Thursday, April 5, 2012

E-Textbooks and the Textual Revolution


The market for e-textbooks is small but growing quickly: It's up 44.3% from last year, according to publishing industry research firm Simba Information. That's just a drop in the bucket, when you consider that e-textbooks still account for less than 5% of total U.S. textbook sales.

In my previous article, "A Textbook Case of Digital Disruption" we looked at the state of play in the e-textbook space. Now let's cover where to look for investment potential going forward.

Right now, the major publishers -- Pearson [snip], McGraw-Hill [snip] , John Wiley & Sons [snip] , and Cengage -- have their fingers in almost every pie to one degree or another. These companies don't break out their revenues to the granularity I'd like, but here are some indicators:
  • Pearson derives 14% of its global book sales from e-books (of which e-textbooks are a subset). E-book revenues doubled in 2011 compared to the previous year.
  • McGraw-Hill noted in its fourth quarter 2011 earnings that "McGraw-Hill Education is benefiting from the rapid growth of digital products and sales that is transforming the education market." Keep in mind that McGraw-Hill intends to split into two companies -- McGraw-Hill Education and McGraw Hill Financial -- so if you wish to keep following this theme, stick with the former.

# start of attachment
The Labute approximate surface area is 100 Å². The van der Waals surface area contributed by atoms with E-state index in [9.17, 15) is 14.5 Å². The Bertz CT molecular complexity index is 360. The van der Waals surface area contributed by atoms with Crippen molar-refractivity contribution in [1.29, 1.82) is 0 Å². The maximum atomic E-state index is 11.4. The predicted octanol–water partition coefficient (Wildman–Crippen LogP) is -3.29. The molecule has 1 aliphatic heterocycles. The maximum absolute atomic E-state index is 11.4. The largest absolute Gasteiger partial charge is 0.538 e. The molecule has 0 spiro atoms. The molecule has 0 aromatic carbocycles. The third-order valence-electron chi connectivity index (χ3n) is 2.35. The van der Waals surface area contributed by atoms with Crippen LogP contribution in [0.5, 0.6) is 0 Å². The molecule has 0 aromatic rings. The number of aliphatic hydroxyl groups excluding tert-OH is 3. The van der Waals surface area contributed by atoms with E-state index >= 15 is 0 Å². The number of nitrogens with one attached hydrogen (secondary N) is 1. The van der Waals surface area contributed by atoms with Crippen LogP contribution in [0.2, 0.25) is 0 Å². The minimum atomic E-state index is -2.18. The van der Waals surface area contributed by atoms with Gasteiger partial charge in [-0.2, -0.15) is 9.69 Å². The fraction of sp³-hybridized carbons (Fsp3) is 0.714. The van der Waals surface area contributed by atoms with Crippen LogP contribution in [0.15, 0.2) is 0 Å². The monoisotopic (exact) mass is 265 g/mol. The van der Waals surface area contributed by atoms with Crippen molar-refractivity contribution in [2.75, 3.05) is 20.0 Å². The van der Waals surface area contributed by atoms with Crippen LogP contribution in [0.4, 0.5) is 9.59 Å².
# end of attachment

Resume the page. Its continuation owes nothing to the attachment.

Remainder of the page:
• Wiley reported that for 2011, digital book revenue increased 74% and now accounts for 16% of the relevant business unit's book sales.
[snip]

Pearson and McGraw-Hill seem to be making more of a splash in e-textbooks than Wiley, which is probably more a reflection of Wiley's size than its innovative tendencies. Broadly, the publishers don't yet seem to have committed to a particular vision of the future in this space. McGraw-Hill and Pearson have both said that creating interactive books is a critical part of their strategies, and Wiley sees the huge opportunity before it. [snip].

[snip]

Calling the odds

Ultimately, I think this game is still too close to call, but I expect it to heat up quickly. Keep watching, pay attention to the issues above, and you'll be ready to strike when the time is right. In the meantime, you can read my esteemed colleagues' writing on Pearson, McGraw-Hill, and Wiley. [snip]

[snip]

Source and Fulltext Available At

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